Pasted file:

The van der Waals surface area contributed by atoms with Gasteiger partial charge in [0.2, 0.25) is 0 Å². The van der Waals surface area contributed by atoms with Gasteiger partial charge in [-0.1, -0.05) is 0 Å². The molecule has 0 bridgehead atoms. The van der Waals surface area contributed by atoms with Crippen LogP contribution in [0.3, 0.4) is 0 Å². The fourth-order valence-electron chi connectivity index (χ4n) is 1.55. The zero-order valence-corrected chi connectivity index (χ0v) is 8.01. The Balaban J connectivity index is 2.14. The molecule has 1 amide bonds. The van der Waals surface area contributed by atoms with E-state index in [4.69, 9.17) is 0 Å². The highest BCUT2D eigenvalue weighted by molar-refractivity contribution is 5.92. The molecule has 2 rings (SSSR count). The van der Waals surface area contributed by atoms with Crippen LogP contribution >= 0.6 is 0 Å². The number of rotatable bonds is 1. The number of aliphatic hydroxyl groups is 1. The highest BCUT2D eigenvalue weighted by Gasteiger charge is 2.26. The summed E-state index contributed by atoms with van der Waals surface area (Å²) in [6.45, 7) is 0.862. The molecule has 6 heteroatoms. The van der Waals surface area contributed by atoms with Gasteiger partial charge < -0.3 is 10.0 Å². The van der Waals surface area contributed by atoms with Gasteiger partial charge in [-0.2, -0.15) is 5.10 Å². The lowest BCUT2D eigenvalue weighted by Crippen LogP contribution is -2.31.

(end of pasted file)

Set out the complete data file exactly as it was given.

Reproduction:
The van der Waals surface area contributed by atoms with Gasteiger partial charge in [0.2, 0.25) is 0 Å². The van der Waals surface area contributed by atoms with Gasteiger partial charge in [-0.1, -0.05) is 0 Å². The molecule has 0 bridgehead atoms. The van der Waals surface area contributed by atoms with Crippen LogP contribution in [0.3, 0.4) is 0 Å². The fourth-order valence-electron chi connectivity index (χ4n) is 1.55. The zero-order valence-corrected chi connectivity index (χ0v) is 8.01. The Balaban J connectivity index is 2.14. The molecule has 1 amide bonds. The van der Waals surface area contributed by atoms with E-state index in [4.69, 9.17) is 0 Å². The highest BCUT2D eigenvalue weighted by molar-refractivity contribution is 5.92. The molecule has 2 rings (SSSR count). The van der Waals surface area contributed by atoms with Crippen LogP contribution >= 0.6 is 0 Å². The number of rotatable bonds is 1. The number of aliphatic hydroxyl groups is 1. The highest BCUT2D eigenvalue weighted by Gasteiger charge is 2.26. The summed E-state index contributed by atoms with van der Waals surface area (Å²) in [6.45, 7) is 0.862. The molecule has 6 heteroatoms. The van der Waals surface area contributed by atoms with Gasteiger partial charge < -0.3 is 10.0 Å². The van der Waals surface area contributed by atoms with Gasteiger partial charge in [-0.2, -0.15) is 5.10 Å². The lowest BCUT2D eigenvalue weighted by Crippen LogP contribution is -2.31.